Michelangelo Frammartino’s Le quattro volte plays Sunday afternoon at the 48th New York Film Festival. Lorber Films is the distributor.
With NYFF’s single-screen location, rarified uptown environs, expensive tickets and overall historical aura of curated NYC exclusivity, every film is an event—making it a rather different experience than most spread-out smorgasbords, where badge-holders chase buzz, fill slots and get tired. With its tidy run-time, well-framed widescreen vistas of gently brooding landscape, and minor-key philosophical musings, Michelangelo Frammartino’s Le quattro volte is a film most of us would, I suspect, feel lucky to lark into in the event that there are no seats left for a preferred auteur’s latest—so if it seems out of place at Alice Tully, that’s surely (mostly) down to context.
The film is set in a fortress-walled mountain village on Calabria, in South Italy; both town and country are introduced to us through the daily tasks of an elderly goatherd, obviously near death from the way he wheezes—he never speaks, either to himself, his herd, or to the few townsfolk he routinely meets, and indeed Le quattro volte has no dialogue to go with its detailed natural soundtrack. It’s a silent movie with sound, perhaps, especially with its deadpan choreography—first of the ornery goats and then, in a single swiveling overhead take tracking back between the action in town and at the annual passion play, on a far-off hill, a dog which must be seen to be believed, hitting its marks, barking on command, and carrying out a Buster Keatonesque slapstick setpiece.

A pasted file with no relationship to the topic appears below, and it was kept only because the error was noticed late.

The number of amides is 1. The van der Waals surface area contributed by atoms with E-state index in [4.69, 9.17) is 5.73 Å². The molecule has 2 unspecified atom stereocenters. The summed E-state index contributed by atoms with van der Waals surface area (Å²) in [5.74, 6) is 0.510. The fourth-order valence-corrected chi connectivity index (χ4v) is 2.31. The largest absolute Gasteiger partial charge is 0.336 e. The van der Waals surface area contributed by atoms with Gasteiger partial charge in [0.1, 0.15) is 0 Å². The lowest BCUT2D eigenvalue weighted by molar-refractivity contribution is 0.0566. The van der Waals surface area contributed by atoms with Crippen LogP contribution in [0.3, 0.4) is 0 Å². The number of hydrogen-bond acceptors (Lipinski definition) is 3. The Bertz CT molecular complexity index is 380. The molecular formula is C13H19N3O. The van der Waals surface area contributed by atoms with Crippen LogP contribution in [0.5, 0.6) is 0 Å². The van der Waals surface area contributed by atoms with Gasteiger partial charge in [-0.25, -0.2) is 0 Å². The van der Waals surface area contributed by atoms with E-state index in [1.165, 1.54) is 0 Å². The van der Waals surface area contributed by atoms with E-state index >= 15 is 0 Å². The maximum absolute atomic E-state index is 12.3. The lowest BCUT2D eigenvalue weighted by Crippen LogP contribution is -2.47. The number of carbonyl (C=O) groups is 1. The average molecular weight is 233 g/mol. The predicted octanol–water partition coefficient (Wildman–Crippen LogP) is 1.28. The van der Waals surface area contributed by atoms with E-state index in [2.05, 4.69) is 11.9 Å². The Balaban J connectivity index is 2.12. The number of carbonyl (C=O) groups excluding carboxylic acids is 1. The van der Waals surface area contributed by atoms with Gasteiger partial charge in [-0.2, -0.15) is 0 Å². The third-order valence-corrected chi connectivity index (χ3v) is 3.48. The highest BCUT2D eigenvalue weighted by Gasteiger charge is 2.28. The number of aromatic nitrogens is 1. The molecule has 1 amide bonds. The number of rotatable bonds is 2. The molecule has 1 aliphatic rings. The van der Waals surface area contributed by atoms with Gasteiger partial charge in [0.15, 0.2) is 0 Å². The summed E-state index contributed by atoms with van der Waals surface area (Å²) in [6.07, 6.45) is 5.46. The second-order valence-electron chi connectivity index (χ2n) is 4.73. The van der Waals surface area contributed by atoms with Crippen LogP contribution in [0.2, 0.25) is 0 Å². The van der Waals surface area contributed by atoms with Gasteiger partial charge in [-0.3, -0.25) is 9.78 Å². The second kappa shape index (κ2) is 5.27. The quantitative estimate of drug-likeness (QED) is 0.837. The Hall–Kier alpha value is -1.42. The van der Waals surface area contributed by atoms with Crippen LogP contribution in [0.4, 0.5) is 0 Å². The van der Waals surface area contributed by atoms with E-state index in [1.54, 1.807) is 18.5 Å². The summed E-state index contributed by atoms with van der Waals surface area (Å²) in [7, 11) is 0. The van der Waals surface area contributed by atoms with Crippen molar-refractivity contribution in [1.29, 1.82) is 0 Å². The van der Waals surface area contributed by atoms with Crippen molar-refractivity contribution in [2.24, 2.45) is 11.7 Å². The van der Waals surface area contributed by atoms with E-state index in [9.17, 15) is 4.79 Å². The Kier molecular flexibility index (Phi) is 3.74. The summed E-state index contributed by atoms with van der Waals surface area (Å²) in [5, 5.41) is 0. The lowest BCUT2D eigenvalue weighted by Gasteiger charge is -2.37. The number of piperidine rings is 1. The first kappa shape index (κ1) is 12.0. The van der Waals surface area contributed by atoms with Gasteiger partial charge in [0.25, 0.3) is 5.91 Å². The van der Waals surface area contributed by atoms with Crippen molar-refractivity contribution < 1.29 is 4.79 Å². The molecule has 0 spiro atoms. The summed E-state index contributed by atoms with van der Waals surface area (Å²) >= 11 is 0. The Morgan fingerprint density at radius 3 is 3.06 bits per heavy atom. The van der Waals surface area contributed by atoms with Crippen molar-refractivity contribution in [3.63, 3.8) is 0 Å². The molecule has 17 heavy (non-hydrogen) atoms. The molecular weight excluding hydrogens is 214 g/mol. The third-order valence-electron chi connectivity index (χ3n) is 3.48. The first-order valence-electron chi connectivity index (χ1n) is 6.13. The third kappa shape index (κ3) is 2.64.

The dog prepares us for the film’s shift of focus: the four times of the title seem to be human, animal, vegetable and mineral, and the second chapter recalls silent film too—the slightly more bathetic, soppily populist side of wordless drama, this time, as we ooh and oh to the trials of a hapless newborn goat.
There’s no point of identification in the second half of Le quattro volte—except in a cosmic sense. As a tall fir tree weathers the change of seasons and is chopped down and rode into town to be raised for an elaborate town tradition (they strip its branches climb it, and swarm it as they knock it over again), then chopped up and burned down to charcol in an ancient kiln (almost a smoky burial mound), we get a great sense of obscure local tradition (against often intimately overcast views of the southern Italian highlands), and it’s this sense of barely conceivable ritual that gives the film a sense of time that’s both cyclical and progressive, all living things transformed and absorbed.